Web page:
A.S. Goldmen faces pending actions from Delaware, Maine and Illinois. And securities regulators from New Jersey, Pennsylvania and Vermont are investigating the firm.
A.S. Goldmen has received requests for information from state securities regulators from Arkansas, Colorado, Connecticut, Georgia, Indiana, New Hampshire and New York, a 1997 SEC annual financial report shows. Florida regulators say they don’t want to duplicate other states’ efforts.
In 1996, New Jersey tried to prevent A.S. Goldmen from conducting a public stock offering of Imatec Ltd. based on the company’s poor financial conditions and the New Jersey Security Division’s suspicions that the offering would be manipulated. Goldmen agreed not to sell the securities to New Jersey residents, but the state invoked a New Jersey securities law to prevent A.S. Goldmen from selling the offering to residents outside the state from its Iselin, N.J. office.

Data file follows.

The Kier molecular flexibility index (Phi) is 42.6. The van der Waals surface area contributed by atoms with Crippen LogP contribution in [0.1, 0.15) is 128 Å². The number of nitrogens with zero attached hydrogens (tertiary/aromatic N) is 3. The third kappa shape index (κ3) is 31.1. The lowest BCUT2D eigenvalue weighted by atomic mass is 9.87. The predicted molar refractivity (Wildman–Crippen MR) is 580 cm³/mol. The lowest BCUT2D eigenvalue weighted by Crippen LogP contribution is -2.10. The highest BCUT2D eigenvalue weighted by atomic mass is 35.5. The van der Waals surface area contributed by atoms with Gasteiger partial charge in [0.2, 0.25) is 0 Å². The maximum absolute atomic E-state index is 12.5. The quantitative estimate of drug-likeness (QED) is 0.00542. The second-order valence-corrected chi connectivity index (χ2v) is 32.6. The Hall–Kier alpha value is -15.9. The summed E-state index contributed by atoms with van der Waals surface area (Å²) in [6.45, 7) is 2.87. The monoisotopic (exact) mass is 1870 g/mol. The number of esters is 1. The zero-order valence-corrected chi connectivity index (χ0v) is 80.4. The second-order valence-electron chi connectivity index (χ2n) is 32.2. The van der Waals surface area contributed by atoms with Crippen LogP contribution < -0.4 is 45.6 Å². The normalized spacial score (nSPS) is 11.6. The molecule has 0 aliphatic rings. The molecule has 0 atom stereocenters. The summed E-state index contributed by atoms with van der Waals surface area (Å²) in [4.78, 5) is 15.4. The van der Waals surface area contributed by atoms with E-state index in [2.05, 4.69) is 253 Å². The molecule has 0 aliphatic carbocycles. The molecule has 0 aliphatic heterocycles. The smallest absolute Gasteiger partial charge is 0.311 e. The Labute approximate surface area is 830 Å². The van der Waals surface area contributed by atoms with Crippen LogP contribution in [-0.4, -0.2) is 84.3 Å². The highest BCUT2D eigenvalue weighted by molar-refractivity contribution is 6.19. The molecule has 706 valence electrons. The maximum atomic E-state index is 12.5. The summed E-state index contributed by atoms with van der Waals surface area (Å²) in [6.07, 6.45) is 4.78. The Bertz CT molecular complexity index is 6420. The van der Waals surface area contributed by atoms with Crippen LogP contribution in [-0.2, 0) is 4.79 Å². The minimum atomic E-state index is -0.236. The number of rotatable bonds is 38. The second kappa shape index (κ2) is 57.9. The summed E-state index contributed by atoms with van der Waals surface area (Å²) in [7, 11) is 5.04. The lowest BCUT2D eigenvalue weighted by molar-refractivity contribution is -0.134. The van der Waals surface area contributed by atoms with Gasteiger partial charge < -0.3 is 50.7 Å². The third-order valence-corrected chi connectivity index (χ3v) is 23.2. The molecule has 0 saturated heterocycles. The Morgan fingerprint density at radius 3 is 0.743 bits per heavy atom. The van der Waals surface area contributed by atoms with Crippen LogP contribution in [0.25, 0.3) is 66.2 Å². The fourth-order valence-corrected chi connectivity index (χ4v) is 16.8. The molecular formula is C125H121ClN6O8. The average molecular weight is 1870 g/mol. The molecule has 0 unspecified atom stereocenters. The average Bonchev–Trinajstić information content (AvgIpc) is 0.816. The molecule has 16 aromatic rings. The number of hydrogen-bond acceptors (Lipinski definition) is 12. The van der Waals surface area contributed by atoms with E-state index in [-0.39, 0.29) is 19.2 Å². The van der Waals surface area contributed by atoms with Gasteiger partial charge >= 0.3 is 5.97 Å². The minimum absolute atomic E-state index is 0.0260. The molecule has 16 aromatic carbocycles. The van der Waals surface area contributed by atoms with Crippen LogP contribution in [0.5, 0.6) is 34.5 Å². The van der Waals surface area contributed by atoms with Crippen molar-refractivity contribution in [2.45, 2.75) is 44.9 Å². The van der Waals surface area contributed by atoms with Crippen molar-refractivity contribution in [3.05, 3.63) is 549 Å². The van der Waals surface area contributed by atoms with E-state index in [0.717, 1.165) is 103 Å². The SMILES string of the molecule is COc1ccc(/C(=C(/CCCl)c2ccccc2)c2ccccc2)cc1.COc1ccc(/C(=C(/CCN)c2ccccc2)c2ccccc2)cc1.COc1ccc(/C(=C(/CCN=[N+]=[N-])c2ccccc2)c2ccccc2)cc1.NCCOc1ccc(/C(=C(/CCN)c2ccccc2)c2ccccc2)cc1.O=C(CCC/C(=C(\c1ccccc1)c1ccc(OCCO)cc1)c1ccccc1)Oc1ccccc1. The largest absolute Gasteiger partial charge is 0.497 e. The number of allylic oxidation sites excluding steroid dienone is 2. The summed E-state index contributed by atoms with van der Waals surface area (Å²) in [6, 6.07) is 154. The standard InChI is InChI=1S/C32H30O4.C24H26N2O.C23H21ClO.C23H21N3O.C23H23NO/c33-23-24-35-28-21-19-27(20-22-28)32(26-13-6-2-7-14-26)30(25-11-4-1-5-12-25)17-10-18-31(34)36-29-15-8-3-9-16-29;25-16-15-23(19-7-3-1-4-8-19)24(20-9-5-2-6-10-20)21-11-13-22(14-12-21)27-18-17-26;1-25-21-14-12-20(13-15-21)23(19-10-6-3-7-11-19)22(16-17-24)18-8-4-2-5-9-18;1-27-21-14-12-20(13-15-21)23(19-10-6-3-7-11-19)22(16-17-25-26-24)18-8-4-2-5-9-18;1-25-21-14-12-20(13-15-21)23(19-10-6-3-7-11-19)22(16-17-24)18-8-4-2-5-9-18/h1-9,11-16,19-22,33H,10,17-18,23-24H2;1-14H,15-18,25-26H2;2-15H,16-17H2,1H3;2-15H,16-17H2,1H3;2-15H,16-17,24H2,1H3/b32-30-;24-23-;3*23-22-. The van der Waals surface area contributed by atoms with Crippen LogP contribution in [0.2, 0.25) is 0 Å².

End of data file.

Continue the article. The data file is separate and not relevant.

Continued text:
A.S. Goldmen sued New Jersey and won based on a constitutional argument that only Congress can regulate interstate commerce. A U.S. District Court judge said the state failed to advance an allegation of fraud against A.S. Goldmen and that the state couldn’t restrict Goldmen’s ability to sell to residents outside its borders.
New Jersey has appealed the decision to the U.S. Court of Appeals. State regulators and the SEC are watching the case, which they say could weaken regulators’ ability to police the industry if Goldmen wins again.
A.S. Goldmen is also the subject of an SEC investigation of alleged sales practice violations, supervision of brokers, and practices related to taking stocks to the market in initial public offerings, a 1997 SEC financial report shows.